Last Week in Review: Three Things Moving the Markets
This past week long-term interest rates dropped to the lowest levels in six months but things changed in a "New York Minute". Let's break down three things that moved the markets and what to look for in the week ahead.
1: "The path of the economy depends on the course of the virus." - Fed Statement.
COVID continues to linger causing disruption and restrictions in economic activity. The stall in vaccinations and uncertainty surrounding the Delta and Delta Plus variant has been enough to cause investors to flee into the safe-haven of the U.S. Dollar and U.S. Dollar-denominated assets like Treasury and Mortgage-backed securities (MBS). Note, the 10-year Note yield has been seeing outsized rate improvement versus mortgage rates…this as the safe-haven trade typically sees more money flow into Treasuries than any other asset. So, while mortgage rates did improve week over week, they did not improve like the 10-year yield, which dropped sharply to 1.12% midweek.
2: Mixed signals on half the Fed's mandate.
The Fed has a dual mandate to promote maximum employment and maintain price stability. On the employment front, the US economy is underperforming and receiving mixed signals. The recent Weekly Initial Jobless Claims data, a leading indicator on labor market health, has shown increases in those looking for unemployment benefits - this was not good. Wednesday's ADP Report came in at half of expectations, suggesting private companies didn't create that many jobs. However, the July Jobs Report showed 943,000 jobs created - which was a strong headline number. Lastly, looking under the hood of the report, the Labor Force Participation Rate didn't move and remains stubbornly low - meaning there are less people "participating" in the labor force. If less people are working or actively looking for a job, that is a bad thing.
What does this mean? Until the Fed sees "substantial further progress towards its dual mandate," including maximum employment, the Fed will continue to buy bonds at the current $120B per month rate. The strong headline Jobs Report will reinvigorate the bond taper talk, which will increase volatility in the weeks and months ahead. For homeowners, it also means now is the time, while the Fed continues to artificially hold rates lower.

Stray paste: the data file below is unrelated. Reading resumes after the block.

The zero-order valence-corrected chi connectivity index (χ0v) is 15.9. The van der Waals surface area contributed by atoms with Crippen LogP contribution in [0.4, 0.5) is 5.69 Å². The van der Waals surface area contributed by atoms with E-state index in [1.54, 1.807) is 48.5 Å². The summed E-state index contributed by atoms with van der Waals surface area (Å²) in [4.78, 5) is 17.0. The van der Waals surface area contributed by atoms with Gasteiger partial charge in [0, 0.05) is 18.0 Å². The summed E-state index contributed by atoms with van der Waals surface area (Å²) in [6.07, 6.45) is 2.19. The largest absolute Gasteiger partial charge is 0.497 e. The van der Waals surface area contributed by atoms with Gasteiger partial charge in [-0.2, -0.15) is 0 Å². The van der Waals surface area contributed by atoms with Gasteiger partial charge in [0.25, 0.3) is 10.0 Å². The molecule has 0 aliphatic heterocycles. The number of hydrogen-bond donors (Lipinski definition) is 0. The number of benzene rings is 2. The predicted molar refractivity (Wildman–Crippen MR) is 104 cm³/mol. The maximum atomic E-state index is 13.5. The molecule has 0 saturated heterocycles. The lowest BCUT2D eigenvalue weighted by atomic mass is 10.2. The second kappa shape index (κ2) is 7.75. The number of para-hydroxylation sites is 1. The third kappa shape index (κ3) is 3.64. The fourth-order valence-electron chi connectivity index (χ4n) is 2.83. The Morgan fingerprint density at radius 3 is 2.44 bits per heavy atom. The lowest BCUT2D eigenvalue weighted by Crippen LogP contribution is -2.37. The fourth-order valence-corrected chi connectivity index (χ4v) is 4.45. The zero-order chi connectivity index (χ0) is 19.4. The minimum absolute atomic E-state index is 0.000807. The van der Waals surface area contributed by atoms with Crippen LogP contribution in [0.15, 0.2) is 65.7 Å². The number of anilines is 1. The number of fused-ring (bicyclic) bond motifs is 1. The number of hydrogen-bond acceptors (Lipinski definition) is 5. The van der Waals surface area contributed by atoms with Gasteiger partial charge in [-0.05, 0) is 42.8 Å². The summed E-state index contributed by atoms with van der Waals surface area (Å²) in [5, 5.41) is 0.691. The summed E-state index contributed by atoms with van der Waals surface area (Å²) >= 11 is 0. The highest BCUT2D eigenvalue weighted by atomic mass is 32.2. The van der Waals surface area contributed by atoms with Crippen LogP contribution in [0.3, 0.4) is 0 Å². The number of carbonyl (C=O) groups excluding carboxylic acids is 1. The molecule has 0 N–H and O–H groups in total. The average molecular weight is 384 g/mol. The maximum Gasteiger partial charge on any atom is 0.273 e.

3: The U.S. is the place to be.
The U.S. is outperforming the rest of the globe from an economic standpoint, and we are also seeing the largest policy response from the Fed and Administration which attracts global investment into U.S. markets. Additionally, while our 10-year Note is yielding an anemic 1.19% as of Thursday, it is a relatively "juicy" yield when compared to the 10-year German Bund, which is -0.50% or the Japan 10-year Government Bond (JGB) which yields 0.0%.
So, even though our 10-year Note yield may look like a bad investment because the yield is far beneath the long-term inflation rate, it is far better than any other bond yield around the globe. This dynamic pushes foreign investors to "park" their money in our Treasury market - leading to lower rates.
Bottom line: Interest rates are at the best levels seen since mid-February, making it a great opportunity to secure a home loan. For anyone considering a mortgage, now is the time.
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